One of the best features of Sky Stream is the 'Playlist' feature, where you just hit the '+' button on the remote to add things to your watch list, and it works across different types of stuff. You can hit it during a live show to make future episodes appear in your playlist, you can hit it while browsing movies to just bookmark the movie for later viewing, and you can use it for films and shows you'll find recommended for many apps, including Netflix and Disney Plus. But it doesn't work for everything. Most surprisingly, it doesn't work with Paramount Plus, which feels bizarre considering it's included with Sky Cinema.

The meshing together of live and on-demand continues with the ability to browse Sky's live TV channels, discover something that's halfway through, and just choose to play it from the beginning instead – it's called the 'Restart' feature.

There's voice control too, and it's pretty useful – you can ask it for genres of movie, particular shows, to control playback and other useful things. It's roughly on par with using Siri on the Apple TV 4K in terms of what it does with the actual shows and movies.

If you've sensed a theme in this section, I'd say you're right – the overall feeling is "It's very good, but…". The Dolby Vision support is very good, but isn't available on Sky content. The Playlist feature is very good, but inconsistent. The streaming service selection is very good, but misses out some great options such as Shudder or Mubi. The remote is very good, but it'd work better with HDMI-CEC.

  • Features score: 4/5

Sky Stream interface on a TV

Sky Stream mixes shows from lots of streaming services, all in 4K HDR… if you pay. (Image credit: Future)

Sky Stream: Performance

  • Easy to set up and get started with
  • Smooth enough to use, but not as slick as some
  • Impressive 4K HDR image quality

Part of Sky's pitch for the Stream is that it should be easy to set up, with light touches to install – and it absolutely nails those things. I didn't have any existing Sky account or products before installing it, and it only took a few minutes to get up and running.

The interface is generally clear, and highlights shows and movies to watch nice and clearly. It promotes a range of stuff to you on the home pages, so it's not hard at all to start tucking into something.

I find the interface just a little sluggish to use compared to the Apple TV 4K, but that's the most slick of all the set-top boxes – the Sky Stream is on part with most mid-range smart TVs when it comes to responsiveness. There's a slight delay from pressing the button to scrolling, and it can build a little when scrolling a long list, but it's not actually a hindrance to using it generally. It did hang on me for longer once or twice, but not so often that I find it to be an issue.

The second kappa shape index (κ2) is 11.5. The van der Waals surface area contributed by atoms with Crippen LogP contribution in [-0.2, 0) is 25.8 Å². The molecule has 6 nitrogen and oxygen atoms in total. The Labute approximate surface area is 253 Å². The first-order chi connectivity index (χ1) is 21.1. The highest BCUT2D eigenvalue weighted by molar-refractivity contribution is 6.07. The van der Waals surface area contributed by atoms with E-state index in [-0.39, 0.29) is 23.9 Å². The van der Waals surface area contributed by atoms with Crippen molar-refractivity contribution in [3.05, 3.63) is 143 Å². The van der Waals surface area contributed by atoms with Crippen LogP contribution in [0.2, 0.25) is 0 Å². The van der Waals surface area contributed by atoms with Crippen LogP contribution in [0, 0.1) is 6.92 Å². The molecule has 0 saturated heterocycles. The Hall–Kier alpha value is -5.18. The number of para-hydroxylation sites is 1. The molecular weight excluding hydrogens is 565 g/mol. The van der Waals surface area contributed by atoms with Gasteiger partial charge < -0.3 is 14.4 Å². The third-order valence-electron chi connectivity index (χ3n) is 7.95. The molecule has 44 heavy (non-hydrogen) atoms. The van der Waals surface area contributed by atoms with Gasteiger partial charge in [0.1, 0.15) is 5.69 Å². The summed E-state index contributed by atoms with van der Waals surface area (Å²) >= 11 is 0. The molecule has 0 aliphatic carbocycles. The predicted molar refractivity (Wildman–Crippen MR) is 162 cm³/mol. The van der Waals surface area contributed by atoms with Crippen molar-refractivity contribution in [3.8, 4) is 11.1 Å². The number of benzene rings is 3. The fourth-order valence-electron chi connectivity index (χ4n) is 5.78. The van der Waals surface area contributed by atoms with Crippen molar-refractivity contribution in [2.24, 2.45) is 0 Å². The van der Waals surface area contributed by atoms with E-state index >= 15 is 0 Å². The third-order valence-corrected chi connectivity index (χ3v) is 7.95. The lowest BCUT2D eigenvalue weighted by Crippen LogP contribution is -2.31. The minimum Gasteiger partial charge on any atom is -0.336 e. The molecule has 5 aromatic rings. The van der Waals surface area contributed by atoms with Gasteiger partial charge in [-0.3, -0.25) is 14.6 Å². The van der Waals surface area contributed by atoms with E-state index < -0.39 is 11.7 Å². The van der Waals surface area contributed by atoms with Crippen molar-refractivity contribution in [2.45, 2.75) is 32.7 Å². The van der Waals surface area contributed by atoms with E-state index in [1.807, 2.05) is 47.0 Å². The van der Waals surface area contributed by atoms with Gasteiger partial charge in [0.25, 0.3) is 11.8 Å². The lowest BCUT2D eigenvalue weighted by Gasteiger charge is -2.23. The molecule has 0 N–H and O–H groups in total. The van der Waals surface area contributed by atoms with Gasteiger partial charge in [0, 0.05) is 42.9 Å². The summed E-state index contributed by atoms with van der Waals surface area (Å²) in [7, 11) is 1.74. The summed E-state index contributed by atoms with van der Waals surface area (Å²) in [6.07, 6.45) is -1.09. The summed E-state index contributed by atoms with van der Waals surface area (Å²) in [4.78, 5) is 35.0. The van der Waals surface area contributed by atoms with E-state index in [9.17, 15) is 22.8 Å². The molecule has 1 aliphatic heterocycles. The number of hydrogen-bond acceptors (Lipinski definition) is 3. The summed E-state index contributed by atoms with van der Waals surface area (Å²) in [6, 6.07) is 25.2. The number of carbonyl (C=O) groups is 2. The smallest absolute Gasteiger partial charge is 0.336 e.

There's a lot of logical ideas here too, such as being able to select the next episode of a show to continue, or long press using the remote to go into the show's page and see more episodes.

I do find it a little confusing to work out what 'level' of menu I'm on at times. I'm looking for a way to access a certain kind of show, before eventually realising I'm in the Sky Cinema section only – it's not super-clearly labelled in places.

I also don't love that it promotes shows and movies from services I don't have an account for. It's fine to promote ITVX, which is free – but pushing Prime Video shows on someone who doesn't have it is just obnoxious. It's not like other streaming devices are ad-free, of course, but they also don't cost £26 per month.

But as a 4K HDR and Dolby Atmos obsessive, I can put up with any of this when I'm watching a movies on Sky Cinema that I can't find anywhere else, in really high quality. I buy a lot of movies on Apple's movie store because its streaming quality is higher than any subscription service – and this is right up there with it.

It's just a cleaner picture from Sky's own content, with fewer compression issues than you get from most streamers, which is especially great in anything very colourful, or with a lot of action. The better precision and colour depth is especially welcome if you have one of the best OLED TVs – the box can really take advantage of nuance in dark scenes or can really pop in high-contrast scenes.

I've also found streaming to be rock solid, with no obvious drops in quality during movies on my 100Mbps Virgin Media fibre connection.

Dolby Atmos sounds just as we expect it to, too, full of clarity, dynamic range and great surround effects – between that and the 4K HDR quality, this is a home theatre addition that's hard to resist.

  • Performance Score: 4.5/5  

Sky Stream box held in a hand showing its ports